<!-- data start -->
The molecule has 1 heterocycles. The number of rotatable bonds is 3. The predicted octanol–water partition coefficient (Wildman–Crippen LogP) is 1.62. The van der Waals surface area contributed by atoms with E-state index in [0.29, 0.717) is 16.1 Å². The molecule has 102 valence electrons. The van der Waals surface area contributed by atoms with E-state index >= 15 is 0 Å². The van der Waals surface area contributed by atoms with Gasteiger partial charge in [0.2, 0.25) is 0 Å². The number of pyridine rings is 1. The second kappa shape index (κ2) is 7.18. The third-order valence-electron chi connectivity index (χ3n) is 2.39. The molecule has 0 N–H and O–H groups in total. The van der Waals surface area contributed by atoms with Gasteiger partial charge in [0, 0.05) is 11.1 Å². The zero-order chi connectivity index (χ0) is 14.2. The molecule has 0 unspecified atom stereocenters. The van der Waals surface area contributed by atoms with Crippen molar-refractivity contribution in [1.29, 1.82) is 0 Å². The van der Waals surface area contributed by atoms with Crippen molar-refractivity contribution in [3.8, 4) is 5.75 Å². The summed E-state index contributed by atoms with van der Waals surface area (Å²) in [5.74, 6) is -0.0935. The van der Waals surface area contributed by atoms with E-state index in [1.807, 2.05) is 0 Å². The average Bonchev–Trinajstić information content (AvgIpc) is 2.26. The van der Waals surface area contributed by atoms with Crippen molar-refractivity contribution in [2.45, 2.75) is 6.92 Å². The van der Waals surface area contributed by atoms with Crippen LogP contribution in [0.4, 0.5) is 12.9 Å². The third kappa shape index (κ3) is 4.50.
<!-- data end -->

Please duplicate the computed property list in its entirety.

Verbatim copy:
The molecule has 1 heterocycles. The number of rotatable bonds is 3. The predicted octanol–water partition coefficient (Wildman–Crippen LogP) is 1.62. The van der Waals surface area contributed by atoms with E-state index in [0.29, 0.717) is 16.1 Å². The molecule has 102 valence electrons. The van der Waals surface area contributed by atoms with E-state index >= 15 is 0 Å². The van der Waals surface area contributed by atoms with Gasteiger partial charge in [0.2, 0.25) is 0 Å². The number of pyridine rings is 1. The second kappa shape index (κ2) is 7.18. The third-order valence-electron chi connectivity index (χ3n) is 2.39. The molecule has 0 N–H and O–H groups in total. The van der Waals surface area contributed by atoms with Gasteiger partial charge in [0, 0.05) is 11.1 Å². The zero-order chi connectivity index (χ0) is 14.2. The molecule has 0 unspecified atom stereocenters. The van der Waals surface area contributed by atoms with Crippen molar-refractivity contribution in [1.29, 1.82) is 0 Å². The van der Waals surface area contributed by atoms with Crippen molar-refractivity contribution in [3.8, 4) is 5.75 Å². The summed E-state index contributed by atoms with van der Waals surface area (Å²) in [5.74, 6) is -0.0935. The van der Waals surface area contributed by atoms with E-state index in [1.807, 2.05) is 0 Å². The average Bonchev–Trinajstić information content (AvgIpc) is 2.26. The van der Waals surface area contributed by atoms with Crippen molar-refractivity contribution in [2.45, 2.75) is 6.92 Å². The van der Waals surface area contributed by atoms with Crippen LogP contribution in [0.4, 0.5) is 12.9 Å². The third kappa shape index (κ3) is 4.50.